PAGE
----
A team of researchers just mapped the position and movement of 8,000 galaxies around us, work that gives us a better understanding of our place in the universe.
A fascinating video offers an explanation of the feat:
“The entire universe can be seen as an intricate network of galaxies, a cosmic web. Some areas are almost empty—dark voids. Others are densely packed with galaxies, in regions known as superclusters,” the video explains. Superclusters are the biggest structures in the universe and span over a hundred million light years.
We used to say we were in the Virgo Supercluster, but the new work shows that enormous group is just a smaller appendage of the Laniakea supercluster. Researchers have tried to map the supercluster before, but it is tricky to understand where one group of galaxies begins and another ends. In the new work, published today in Nature, the team figured it out by looking at how the galaxies are moving through space and created “a map of cosmic flows” as galaxies are pulled by gravity.
“We’re finding the edges, the boundaries,” Brent Tully, an astronomer with the University of Hawaii and one of the authors of the paper, told National Geographic. “It really is similar to the idea of watersheds on the surface of the planet. The edges of watersheds are pretty obvious when you’re in the Rocky Mountains, but it’s a lot less obvious if you’re on really flat land. Still, the water knows which way to go.”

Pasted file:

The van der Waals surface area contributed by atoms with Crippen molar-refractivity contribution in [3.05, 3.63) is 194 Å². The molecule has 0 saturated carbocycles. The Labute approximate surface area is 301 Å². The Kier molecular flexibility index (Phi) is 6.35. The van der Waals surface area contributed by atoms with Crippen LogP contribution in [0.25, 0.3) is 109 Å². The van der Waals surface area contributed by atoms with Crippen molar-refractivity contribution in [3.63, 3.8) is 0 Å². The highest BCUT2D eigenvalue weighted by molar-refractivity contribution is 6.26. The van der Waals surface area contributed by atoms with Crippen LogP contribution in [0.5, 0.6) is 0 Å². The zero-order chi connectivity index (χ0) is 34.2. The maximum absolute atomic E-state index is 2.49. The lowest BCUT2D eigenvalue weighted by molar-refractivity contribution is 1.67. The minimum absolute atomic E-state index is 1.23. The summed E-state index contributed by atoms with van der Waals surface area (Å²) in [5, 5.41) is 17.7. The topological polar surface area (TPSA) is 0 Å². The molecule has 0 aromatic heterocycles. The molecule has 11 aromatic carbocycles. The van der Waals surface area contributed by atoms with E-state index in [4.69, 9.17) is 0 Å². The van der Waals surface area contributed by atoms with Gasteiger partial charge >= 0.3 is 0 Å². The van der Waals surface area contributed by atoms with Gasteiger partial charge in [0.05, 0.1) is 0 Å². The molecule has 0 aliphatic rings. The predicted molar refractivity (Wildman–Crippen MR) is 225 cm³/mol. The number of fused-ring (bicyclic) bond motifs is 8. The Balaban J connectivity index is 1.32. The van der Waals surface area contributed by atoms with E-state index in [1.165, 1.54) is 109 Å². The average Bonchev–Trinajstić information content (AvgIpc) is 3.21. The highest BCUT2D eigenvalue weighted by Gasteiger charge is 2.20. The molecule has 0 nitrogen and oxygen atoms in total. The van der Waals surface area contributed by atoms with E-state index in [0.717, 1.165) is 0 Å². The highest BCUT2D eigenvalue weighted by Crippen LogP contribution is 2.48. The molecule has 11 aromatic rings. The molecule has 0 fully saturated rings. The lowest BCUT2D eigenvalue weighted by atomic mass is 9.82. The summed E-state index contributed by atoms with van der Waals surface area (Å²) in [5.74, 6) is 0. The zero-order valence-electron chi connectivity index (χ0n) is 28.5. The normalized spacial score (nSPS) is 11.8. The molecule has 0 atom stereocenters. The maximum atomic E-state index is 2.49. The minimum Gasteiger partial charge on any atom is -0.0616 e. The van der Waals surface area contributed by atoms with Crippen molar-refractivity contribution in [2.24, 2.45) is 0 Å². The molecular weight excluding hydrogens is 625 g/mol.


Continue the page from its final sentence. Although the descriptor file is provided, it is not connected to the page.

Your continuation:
The researchers named our supercluster Laniakea, which has been translated from Hawaiian as “immense heaven” or “immeasurable heaven.” The two translations mean approximately the same thing, but the first seems more apt because as astronomer Phil Plait points out the latter “has an ironic ring to it, given that measuring is exactly what we’re doing.”
The Milky Way, our galaxy, lies on the outskirts of this cosmic neighborhood.
The main attraction in our supercluster is a region called the Great Attractor, so named because all the galaxies in the supercluster are streaming toward it. The Great Attractor (please, say this in a booming, authoritative voice in your head) dominates our view of the universe. We don’t really know what the Great Attractor is because it lies in the direction of the center of our galaxy and clouds of dust and gas block our view.
But even the Great Attractor, along with the rest of our supercluster, is moving inexorably toward something else—a larger grouping of galaxies called the Shapely Concentration. “We don’t have enough information yet to find the Shapley Concentration’ outline,” Tully said. “We might be part of something even bigger.”